Islam enjoys a dominant presence in States situated in West Africa, North Africa, the Swahili Coast, and the Horn of Africa. Since the religion was introduced to the continent in the 7th century, it has spread extensively and the continent today is home to nearly one-third of the Muslim population in the world.
Introduction Of Islam In Africa
In the 7th century, Muhammad suggested to his disciples that they cross the Red Sea to seek refuge in Axum in a bid to escape persecution from the pre-Islamic residents of the Mecca. This migration is called the first Hijra in Islamic traditions. These disciples settled in Zeila City where they erected the Masjid al-Qiblatayn mosque around 627 CE. North Africa's coastline thus became the first region that Islam would be observed outside the Arabian Peninsula. However, most of these early disciples of Islam went back to Mecca after peace was brokered between the pagans and the Muslims, and contacts were continued.
Spread Of Islam In Africa
In 639 AD, about seven years after Muhammad’s death, the Arabs commenced their conquest of Africa. In 642 AD, Egypt was brought under Muslim rule, and the Arab military subsequently ventured into regions surrounding Egypt. In three invasions, the Arab military managed to drive out the Byzantine Empire from North Africa. Arab Muslims then started leading trade caravans into Sub-Saharan Africa beginning in the Nile Valley onward to Nubia and eventually across the Sahara into West Africa. Nubia's Christian Kingdoms were the first to witness the Muslim invasion. Between the 9th and 14th centuries, Sufi orders proselytized communities throughout the trade routes extending from North Africa to the Kingdoms of Mali and Ghana and they also established zawiyas along the shores of River Niger. The efforts of the Sanusi order in missionary work bore fruits in areas as far south as Lake Chad. The pilgrimage of Musa I of Mali resulted in a large number of conversions in the Mali Empire and Timbuktu grew to become a significant Islamic center. The modern nations of the Republic of Sudan, Mali, Senegal, Chad, Mauritania, and Niger have a large Muslim population due to this history. In the Swahili Coast, City States flourished due to the lucrative Indian Ocean trade. The residents of these states had constantly interacted with Arab and Persian traders from the 7th century. These trade relations facilitated the growth of Islam and intermarriages.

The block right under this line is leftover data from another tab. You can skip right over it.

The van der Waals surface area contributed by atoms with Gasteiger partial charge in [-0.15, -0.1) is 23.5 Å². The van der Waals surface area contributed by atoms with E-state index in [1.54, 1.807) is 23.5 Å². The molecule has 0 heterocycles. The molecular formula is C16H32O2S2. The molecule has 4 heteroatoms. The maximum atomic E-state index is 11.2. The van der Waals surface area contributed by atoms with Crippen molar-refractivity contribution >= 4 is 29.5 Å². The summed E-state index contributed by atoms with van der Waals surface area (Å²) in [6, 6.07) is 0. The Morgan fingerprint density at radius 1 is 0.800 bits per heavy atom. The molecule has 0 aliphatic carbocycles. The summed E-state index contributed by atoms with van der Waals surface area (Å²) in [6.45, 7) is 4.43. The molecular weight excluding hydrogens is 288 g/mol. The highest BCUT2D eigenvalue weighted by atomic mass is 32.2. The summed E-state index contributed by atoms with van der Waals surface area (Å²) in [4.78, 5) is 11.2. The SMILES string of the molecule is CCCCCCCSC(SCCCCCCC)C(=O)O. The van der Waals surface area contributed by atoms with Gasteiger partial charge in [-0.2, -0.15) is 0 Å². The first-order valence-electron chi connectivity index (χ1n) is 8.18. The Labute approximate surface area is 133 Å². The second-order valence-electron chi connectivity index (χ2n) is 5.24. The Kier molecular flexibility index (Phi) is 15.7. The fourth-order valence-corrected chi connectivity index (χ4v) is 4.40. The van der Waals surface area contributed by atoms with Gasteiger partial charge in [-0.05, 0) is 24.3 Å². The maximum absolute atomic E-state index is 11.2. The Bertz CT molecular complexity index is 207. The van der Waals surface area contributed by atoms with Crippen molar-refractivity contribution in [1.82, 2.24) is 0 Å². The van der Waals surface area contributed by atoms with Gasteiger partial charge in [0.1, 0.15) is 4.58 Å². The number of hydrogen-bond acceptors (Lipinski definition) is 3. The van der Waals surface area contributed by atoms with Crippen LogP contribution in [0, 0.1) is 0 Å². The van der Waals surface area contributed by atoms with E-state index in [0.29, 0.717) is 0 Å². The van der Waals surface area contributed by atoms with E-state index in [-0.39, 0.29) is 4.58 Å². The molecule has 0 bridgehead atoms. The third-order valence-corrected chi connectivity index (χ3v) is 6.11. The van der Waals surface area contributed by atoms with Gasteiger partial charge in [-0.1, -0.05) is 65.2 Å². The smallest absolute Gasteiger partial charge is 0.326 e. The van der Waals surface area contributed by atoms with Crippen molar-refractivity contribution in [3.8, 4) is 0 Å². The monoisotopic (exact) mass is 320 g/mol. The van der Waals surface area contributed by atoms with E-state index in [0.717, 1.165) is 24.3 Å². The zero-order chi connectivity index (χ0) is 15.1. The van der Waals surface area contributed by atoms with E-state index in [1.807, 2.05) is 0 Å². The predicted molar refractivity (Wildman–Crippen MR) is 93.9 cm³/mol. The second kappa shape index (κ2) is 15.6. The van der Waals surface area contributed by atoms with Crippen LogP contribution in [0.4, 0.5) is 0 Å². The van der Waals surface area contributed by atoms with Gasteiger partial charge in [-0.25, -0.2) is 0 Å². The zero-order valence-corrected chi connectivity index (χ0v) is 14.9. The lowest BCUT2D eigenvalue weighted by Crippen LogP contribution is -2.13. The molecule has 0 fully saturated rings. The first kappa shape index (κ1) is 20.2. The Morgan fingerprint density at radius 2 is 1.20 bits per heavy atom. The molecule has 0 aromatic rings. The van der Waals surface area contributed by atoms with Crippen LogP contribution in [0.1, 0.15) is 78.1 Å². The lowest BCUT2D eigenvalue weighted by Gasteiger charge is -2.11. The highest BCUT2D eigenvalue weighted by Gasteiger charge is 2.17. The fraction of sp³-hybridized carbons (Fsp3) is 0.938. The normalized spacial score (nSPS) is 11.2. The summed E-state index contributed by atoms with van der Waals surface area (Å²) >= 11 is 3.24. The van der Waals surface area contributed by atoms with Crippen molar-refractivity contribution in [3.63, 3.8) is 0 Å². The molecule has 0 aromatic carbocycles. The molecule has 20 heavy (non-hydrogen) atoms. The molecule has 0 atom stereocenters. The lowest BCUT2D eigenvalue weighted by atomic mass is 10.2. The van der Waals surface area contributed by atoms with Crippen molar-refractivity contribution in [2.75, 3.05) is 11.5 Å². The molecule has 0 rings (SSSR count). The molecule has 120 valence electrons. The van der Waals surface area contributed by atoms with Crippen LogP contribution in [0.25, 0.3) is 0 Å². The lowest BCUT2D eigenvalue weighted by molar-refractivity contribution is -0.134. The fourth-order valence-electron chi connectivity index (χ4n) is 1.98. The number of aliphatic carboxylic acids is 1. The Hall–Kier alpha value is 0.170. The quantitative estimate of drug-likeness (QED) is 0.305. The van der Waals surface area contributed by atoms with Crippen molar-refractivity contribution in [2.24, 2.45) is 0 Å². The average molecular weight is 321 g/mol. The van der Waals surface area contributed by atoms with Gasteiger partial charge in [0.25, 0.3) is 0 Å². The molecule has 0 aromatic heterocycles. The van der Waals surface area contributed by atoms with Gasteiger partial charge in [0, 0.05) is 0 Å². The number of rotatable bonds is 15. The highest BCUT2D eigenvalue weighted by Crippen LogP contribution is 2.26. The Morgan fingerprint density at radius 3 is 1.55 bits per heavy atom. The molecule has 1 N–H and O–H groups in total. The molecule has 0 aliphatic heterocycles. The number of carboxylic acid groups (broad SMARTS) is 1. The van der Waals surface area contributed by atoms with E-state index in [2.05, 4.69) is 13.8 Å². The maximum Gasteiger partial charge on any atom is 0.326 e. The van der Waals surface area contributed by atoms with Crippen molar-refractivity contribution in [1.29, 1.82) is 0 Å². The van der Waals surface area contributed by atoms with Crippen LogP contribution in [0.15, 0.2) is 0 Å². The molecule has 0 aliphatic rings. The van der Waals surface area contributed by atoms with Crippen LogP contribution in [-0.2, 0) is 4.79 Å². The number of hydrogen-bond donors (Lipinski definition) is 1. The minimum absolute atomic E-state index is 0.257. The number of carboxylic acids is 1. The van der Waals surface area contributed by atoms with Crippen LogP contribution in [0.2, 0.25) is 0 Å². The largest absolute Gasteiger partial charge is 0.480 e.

Notable Sultanates And Dynasties
As Islam spread across the continent, caliphates, and dynasties developed in various regions. The Sokoto Caliphate emerged in 1809 in West Africa after it was founded by Usman Dan Fodio. Its capital alternated between Gudu, Sokoto, Birnin Konni, Sokoto, and Burmi. The territory of the caliphate today lies in Ghana, Benin, Burkina Faso, Chad, Niger, Cameroon, Nigeria, the Central African Republic, and Niger. At its climax, the caliphate featured more than 30 Emirates and a further 10 million people. The Fulani Jihad organized by Usman Dan Fodio inspired other jihads in parts of the Sahel and savanna which resulted in the creation of Islamic States in Sudan, Ivory Coast, Senegal, Mali, and the Central African Republic. The British executed a decisive defeat on the Caliphate in 1903 and included its territory in the Northern Nigeria Protectorate. In 1848, El Hadj Umar Tall established the Toucouleur Empire whose territory was located in the modern-day Mali. The empire had its capital at Segou, and it observed Sunni Islam. In 1890, the French in collaboration with the Bambara invaded Segou and defeated the empire. Another Sunni Islam Empire was the Bornu Empire which survived from 1380 to 1893 and had its capital at Ngazargamu. The empire was founded by the Kanembu people whose interactions with the Bornu created the language Kanuri. This empire flourished and reached its zenith under Idris Alooma; a statesman praised for his Islamic piety, military skills, and administrative reforms. In the 18th century, Bornu suffered extended famines which weakened the empire. By 1893, the Bornu Empire had lost most of its glory and subsequently declined.